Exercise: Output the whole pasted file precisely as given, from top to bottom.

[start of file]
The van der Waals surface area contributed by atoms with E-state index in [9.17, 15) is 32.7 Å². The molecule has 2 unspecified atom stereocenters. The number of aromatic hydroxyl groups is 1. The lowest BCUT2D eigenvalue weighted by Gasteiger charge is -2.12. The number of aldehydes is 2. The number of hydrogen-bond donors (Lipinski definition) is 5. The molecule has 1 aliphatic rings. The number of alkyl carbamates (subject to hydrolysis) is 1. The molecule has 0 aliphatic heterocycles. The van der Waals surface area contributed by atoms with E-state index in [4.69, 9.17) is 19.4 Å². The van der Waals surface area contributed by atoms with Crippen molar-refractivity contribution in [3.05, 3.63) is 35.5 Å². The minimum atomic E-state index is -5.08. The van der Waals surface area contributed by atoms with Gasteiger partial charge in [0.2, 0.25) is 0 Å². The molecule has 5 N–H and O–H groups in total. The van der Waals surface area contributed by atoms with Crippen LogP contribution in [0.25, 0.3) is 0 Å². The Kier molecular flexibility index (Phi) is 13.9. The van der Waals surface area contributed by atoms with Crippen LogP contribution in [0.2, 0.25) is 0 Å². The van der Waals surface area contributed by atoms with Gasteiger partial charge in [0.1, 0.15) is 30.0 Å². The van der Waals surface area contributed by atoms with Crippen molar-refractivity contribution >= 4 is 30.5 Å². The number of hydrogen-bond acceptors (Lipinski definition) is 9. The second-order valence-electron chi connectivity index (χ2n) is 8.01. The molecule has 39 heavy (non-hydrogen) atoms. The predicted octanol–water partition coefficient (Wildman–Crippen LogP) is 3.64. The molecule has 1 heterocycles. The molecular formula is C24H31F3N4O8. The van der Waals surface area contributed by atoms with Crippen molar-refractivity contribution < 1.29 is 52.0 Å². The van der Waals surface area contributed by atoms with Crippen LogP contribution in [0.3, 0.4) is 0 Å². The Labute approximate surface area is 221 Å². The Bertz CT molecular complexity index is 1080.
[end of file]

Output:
The van der Waals surface area contributed by atoms with E-state index in [9.17, 15) is 32.7 Å². The molecule has 2 unspecified atom stereocenters. The number of aromatic hydroxyl groups is 1. The lowest BCUT2D eigenvalue weighted by Gasteiger charge is -2.12. The number of aldehydes is 2. The number of hydrogen-bond donors (Lipinski definition) is 5. The molecule has 1 aliphatic rings. The number of alkyl carbamates (subject to hydrolysis) is 1. The molecule has 0 aliphatic heterocycles. The van der Waals surface area contributed by atoms with E-state index in [4.69, 9.17) is 19.4 Å². The van der Waals surface area contributed by atoms with Crippen molar-refractivity contribution in [3.05, 3.63) is 35.5 Å². The minimum atomic E-state index is -5.08. The van der Waals surface area contributed by atoms with Gasteiger partial charge in [0.2, 0.25) is 0 Å². The molecule has 5 N–H and O–H groups in total. The van der Waals surface area contributed by atoms with Crippen LogP contribution in [0.25, 0.3) is 0 Å². The Kier molecular flexibility index (Phi) is 13.9. The van der Waals surface area contributed by atoms with Crippen LogP contribution in [0.2, 0.25) is 0 Å². The van der Waals surface area contributed by atoms with Gasteiger partial charge in [0.1, 0.15) is 30.0 Å². The van der Waals surface area contributed by atoms with Crippen molar-refractivity contribution >= 4 is 30.5 Å². The number of hydrogen-bond acceptors (Lipinski definition) is 9. The second-order valence-electron chi connectivity index (χ2n) is 8.01. The molecule has 39 heavy (non-hydrogen) atoms. The predicted octanol–water partition coefficient (Wildman–Crippen LogP) is 3.64. The molecule has 1 heterocycles. The molecular formula is C24H31F3N4O8. The van der Waals surface area contributed by atoms with Crippen molar-refractivity contribution < 1.29 is 52.0 Å². The van der Waals surface area contributed by atoms with Crippen LogP contribution in [0.3, 0.4) is 0 Å². The Labute approximate surface area is 221 Å². The Bertz CT molecular complexity index is 1080.